It's Catch-Up Time for Aesthetics
Hicks, John, Art Education
The aesthetic. Aesthetic education. What are they? Should they fit into an art classroom, and if so how? The answer to "should they fit" has been a resounding "yes" for over 30 years, but the impact in the classroom and with a suspicious public has been negligible. The purpose of this article is help clarify and refocus the role of aesthetic education for art teachers and to help justify and promote art to a public that has never absorbed the idea that art is a basic content area in schools. Leaders in art education have been wrestling with these questions for years but no one has formed an answer that attacks the misinformation and stereotypes about art and art education which are so pervasive in the public domain.
One limitation for overcoming the lack of status in art education is based on the perpetuation of the Aesthetic Movement of the 1880s that focused on "art for art's sake."' The art for art's sake philosophy is still a primary mission in many art classrooms, and the public most often considers art as either elitist, i.e., in art museums or for rich collectors, or only fit for the crafts room at the local community center.
A second limitation is how we define aesthetic. The age-old definition used in journals and research studies, and with which most art teachers operate, is more geared to the 19th century than it is to the postmodern, late 20th century. Traditionally, aesthetic is defined as being concerned with beauty or the appreciation of beauty. It is thought of as the philosophy of the beautiful, especially in art (Oxford Dictionary, 1991). However, Feldman (1987) stated that aesthetic needs are not limited to artists or the elite: "Most of us are interested in harmonious forms wherever they can be found-in people, in nature, and in objects of daily use" (p. 36).
Moore (1994) expressed that the art in question, including the aesthetic, is the art of the living no less than art of the gallery Co. 6). Eaton (1994) reinforced Moore's point of view by stating that the context of the aesthetic experience includes the society in which art is located as well as the art world (p. 21). Ross (1984) acknowledged that "aesthetic knowing" provides legitimacy for art in the school and that aesthetic education should not be restricted to or identified only with the arts (p. 31). Smith (1986) stated "that a feeling of active discovery and exploration" can be a feature of aesthetic experience (p. 22). And Dobbs (1998) referred to aesthetic as a kind of experience one can have with any phenomenon (p. 46).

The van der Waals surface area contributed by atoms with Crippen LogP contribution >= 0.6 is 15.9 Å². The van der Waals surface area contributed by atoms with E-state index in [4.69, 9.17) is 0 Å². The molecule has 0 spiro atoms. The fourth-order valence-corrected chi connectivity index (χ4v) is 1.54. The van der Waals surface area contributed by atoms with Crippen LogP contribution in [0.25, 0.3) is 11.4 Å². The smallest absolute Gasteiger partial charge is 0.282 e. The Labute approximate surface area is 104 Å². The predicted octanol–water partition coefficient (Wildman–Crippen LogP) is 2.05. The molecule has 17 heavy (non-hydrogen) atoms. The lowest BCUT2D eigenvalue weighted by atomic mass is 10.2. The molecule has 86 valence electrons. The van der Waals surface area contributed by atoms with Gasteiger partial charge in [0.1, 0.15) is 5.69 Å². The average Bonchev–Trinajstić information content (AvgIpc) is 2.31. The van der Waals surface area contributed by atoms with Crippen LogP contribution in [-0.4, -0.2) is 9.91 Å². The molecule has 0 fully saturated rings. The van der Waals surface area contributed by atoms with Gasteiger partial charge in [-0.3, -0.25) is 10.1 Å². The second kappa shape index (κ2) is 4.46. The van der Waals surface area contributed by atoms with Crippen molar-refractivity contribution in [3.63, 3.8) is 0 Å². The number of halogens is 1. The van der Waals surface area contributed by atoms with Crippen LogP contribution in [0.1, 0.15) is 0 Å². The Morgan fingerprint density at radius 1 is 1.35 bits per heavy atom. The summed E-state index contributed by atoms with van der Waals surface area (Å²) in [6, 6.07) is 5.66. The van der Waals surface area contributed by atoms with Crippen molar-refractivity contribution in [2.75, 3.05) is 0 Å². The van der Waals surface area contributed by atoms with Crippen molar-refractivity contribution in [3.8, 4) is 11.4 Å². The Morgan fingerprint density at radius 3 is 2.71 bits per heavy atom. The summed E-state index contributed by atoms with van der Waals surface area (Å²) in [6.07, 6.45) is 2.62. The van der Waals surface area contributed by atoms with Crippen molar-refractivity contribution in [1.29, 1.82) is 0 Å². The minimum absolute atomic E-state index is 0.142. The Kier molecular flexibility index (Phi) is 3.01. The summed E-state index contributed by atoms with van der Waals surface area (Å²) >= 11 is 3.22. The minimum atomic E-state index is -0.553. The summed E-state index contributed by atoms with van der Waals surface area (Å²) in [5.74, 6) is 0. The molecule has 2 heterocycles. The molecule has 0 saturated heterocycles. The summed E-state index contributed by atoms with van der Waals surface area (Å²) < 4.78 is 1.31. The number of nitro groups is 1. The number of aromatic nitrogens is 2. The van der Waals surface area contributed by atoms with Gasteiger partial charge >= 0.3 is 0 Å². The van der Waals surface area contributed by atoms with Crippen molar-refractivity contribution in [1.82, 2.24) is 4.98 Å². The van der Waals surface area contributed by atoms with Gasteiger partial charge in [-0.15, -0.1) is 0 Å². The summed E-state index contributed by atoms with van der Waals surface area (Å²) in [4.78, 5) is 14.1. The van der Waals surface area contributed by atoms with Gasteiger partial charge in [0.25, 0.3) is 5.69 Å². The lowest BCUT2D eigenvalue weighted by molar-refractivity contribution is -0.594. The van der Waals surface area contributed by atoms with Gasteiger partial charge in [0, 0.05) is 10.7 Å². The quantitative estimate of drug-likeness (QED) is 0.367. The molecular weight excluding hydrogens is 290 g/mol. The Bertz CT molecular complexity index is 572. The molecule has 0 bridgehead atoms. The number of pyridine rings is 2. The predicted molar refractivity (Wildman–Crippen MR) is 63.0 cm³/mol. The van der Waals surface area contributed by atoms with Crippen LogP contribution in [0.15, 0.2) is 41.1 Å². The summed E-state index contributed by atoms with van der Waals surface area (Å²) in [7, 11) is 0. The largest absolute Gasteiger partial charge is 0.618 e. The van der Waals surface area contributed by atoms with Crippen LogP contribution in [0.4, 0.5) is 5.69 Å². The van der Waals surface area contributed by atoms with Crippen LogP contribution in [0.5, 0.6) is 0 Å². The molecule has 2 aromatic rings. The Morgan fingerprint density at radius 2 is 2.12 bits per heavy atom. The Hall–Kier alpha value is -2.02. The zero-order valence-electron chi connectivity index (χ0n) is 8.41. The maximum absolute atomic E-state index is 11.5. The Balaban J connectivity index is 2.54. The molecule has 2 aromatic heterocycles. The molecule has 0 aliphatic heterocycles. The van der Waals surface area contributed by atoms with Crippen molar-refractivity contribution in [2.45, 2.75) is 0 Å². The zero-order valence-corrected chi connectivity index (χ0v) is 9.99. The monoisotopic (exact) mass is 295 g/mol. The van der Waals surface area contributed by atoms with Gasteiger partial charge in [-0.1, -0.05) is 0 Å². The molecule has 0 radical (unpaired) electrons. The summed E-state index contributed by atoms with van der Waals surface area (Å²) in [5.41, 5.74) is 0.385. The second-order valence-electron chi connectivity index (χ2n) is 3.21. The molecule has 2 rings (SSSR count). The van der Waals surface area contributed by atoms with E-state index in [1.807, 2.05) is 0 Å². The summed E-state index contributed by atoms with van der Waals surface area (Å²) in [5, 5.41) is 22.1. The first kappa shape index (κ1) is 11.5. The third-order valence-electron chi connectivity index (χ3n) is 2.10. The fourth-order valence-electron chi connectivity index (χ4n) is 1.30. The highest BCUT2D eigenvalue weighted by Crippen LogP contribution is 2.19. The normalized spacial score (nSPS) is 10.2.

The broad sense of these points includes the multiplicity and complexity of social options and choices we face every day. Those options and choices force decisions; decisions increasingly are based on the aesthetic, along with convenience, economics, and entertainment (Gabler, 1998). Smith (1986) centers attention and importance not only on the uniqueness of art but also on art's "relation to life" (p. 24). The failure to recognize the relations of art to life and to current social change has been a major omission in the evolution of art education, a void we must fill if the public is to accept art as basic to education.
The focus of art education by experts for the past 100 years has been placed on the art object. This emphasis remains important but, ironically, is hindering the field. What we see in the art world and society is a need to consider not only objects, but images, environments, scale, contexts, and the proliferation of categories of objects as well as increasing numbers of objects within these categories. The proliferation of objects, images, categories, and diverse environments can be frustrating for viewers and users of them, but the growing range of diverse items that surround us has increased the importance of the aesthetic and, as a result, art education.
A philosophical or pedagogical definition of aesthetics is as impossible to determine as a single definition of art. …